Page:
Gold News

Gold Price Falls After Comex Betting Also Hits 14-Month High, 'Safe Haven Appeal Lost' on Trump-Mexico Deal

GOLD PRICES fell from a 14-month Dollar peak on Monday as global stock markets climbed following the weekend's news of a US-Mexico trade deal, writes Atsuko Whitehouse at BullionVault.
 
China's gold reserves grew for a 6th straight month in May, new data showed.
 
Separate figures said GDP in the UK, the world's No.5 economy, shrank in April at its worst monthly pace since the 2016 referendum on European Union membership as business stockpiling suddenly stopped after the March deadline for leaving the EU passed without Brexit.
 
London's FTSE100 index rose to 5-week highs however, and gold prices fell 1.1% to $1326, down from the peak of $1348 per ounce hit after Friday's weak US jobs report.
 
"Indefinitely suspended" tweeted Donald Trump late Friday of the sudden 5% import tariffs he imposed last week on all Mexican goods, with Mexico promising to take what the US President called "strong measures" to halt illegal migration at its northern border.
 
"Talks between the US and Mexico seem to have smoothened out already," Reuters quotes Ronald Leung, chief dealer at Lee Cheong Gold Dealers in Hong Kong, "[so] the gold market seems to have lost its safe-haven appeal a little bit."
 
While Asian dealers reported weak sales last week, New York's major gold-backed ETFs saw small outflows on Friday, with the giant SPDR product (NYSEArca: GLD) shrinking by 0.2%.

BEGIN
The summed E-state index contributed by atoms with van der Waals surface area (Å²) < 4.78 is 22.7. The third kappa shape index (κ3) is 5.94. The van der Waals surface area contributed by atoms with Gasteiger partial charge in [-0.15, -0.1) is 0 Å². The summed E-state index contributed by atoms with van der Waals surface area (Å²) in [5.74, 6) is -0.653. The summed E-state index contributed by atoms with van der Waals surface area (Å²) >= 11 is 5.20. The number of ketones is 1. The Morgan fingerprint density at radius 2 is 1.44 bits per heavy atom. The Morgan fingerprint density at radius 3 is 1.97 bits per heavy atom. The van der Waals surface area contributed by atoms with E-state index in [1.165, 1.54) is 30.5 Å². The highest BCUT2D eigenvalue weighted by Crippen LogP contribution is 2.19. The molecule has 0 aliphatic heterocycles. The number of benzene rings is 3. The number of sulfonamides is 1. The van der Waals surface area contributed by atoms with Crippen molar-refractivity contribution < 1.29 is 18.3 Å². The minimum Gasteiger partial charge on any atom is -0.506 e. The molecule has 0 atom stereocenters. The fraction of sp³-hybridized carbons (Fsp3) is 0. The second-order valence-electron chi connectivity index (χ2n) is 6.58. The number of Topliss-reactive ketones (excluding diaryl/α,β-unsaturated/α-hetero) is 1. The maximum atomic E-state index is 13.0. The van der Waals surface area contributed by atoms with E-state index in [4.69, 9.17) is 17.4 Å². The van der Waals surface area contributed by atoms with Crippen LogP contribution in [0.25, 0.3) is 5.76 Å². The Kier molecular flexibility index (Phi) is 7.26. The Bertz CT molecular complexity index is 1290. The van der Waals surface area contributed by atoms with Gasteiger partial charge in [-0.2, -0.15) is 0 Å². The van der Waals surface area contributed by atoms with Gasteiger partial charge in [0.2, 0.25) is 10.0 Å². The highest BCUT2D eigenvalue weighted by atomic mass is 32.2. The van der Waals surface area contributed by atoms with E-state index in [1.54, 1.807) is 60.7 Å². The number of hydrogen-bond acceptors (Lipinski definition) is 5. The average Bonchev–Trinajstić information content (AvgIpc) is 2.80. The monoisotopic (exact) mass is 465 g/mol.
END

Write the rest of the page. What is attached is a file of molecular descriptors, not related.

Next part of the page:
Over in gold derivatives, in contrast, hedge funds and other leveraged speculators in Comex gold futures and options increased their bullish betting on gold for a 3rd week running as a group.
 
Ahead of Trump's sudden Mexico deal, and net of the Managed Money category's bearish bets, bullish positioning jumped 264% from the prior week, reaching its highest since April last year – as did the gold price on Friday.
 
Chart of Comex 'Managed Money' net gold betting. Source: BullionVault via CFTC
 
Gold prices may touch $1400 an ounce this year as investors hedge risk reckons Rhona O'Connell, head of market analysis at US brokerage INTL FCStone, speaking ahead of the weekend's Asia Pacific Precious Metals Conference in Singapore.
 
"There's still a degree of geopolitical risk, currencies are looking volatile, and the fact that the market's looking at a recession [means] the equity markets are obviously under threat," she told Bloomberg.
 
Finance ministers and central bankers from the world's 20 top economies pledged to avoid "intensifying" global trade and geopolitical tensions, according to Sunday's joint communique from the G20 meeting in Fukuoka, Japan. 
 
But "If China does not want to move forward," said US Treasury Secretary Steven Mnuchin ahead of this month's next G20 summit in Osaka, "then President Trump is perfectly happy to move forward with tariffs to rebalance the relationship."
 
Official Chinese trade data for May released on Monday showed the country's exports beating forecasts but imports fell well short of analyst forecasts.
 
Beijing's national gold reserves grew by 15.6 tonnes in May to 1,916 tonnes, the People's Bank said overnight.
 
China's total foreign reserves also rose, swelling to $3.01 trillion.

Atsuko Whitehouse is the Head of the Japanese Market at BullionVault and the Editor of Japanese GoldNews.

See all articles by Atsuko Whitehouse here.

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